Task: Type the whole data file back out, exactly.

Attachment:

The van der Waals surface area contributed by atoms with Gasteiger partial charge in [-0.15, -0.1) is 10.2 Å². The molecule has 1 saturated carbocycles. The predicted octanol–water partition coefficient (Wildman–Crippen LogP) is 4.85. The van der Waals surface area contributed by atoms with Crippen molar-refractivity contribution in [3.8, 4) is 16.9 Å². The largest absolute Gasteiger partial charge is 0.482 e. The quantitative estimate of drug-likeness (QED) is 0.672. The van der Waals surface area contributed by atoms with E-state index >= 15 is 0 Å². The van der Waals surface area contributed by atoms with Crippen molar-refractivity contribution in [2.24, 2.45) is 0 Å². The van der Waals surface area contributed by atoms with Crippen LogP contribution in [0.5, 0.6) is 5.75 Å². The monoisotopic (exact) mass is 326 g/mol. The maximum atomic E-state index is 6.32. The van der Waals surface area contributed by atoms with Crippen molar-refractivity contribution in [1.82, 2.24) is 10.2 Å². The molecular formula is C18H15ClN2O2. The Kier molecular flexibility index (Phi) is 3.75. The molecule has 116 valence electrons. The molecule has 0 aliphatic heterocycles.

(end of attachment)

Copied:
The van der Waals surface area contributed by atoms with Gasteiger partial charge in [-0.15, -0.1) is 10.2 Å². The molecule has 1 saturated carbocycles. The predicted octanol–water partition coefficient (Wildman–Crippen LogP) is 4.85. The van der Waals surface area contributed by atoms with Crippen molar-refractivity contribution in [3.8, 4) is 16.9 Å². The largest absolute Gasteiger partial charge is 0.482 e. The quantitative estimate of drug-likeness (QED) is 0.672. The van der Waals surface area contributed by atoms with E-state index >= 15 is 0 Å². The van der Waals surface area contributed by atoms with Crippen molar-refractivity contribution in [2.24, 2.45) is 0 Å². The van der Waals surface area contributed by atoms with Crippen LogP contribution in [0.5, 0.6) is 5.75 Å². The monoisotopic (exact) mass is 326 g/mol. The maximum atomic E-state index is 6.32. The van der Waals surface area contributed by atoms with Crippen molar-refractivity contribution in [1.82, 2.24) is 10.2 Å². The molecular formula is C18H15ClN2O2. The Kier molecular flexibility index (Phi) is 3.75. The molecule has 116 valence electrons. The molecule has 0 aliphatic heterocycles.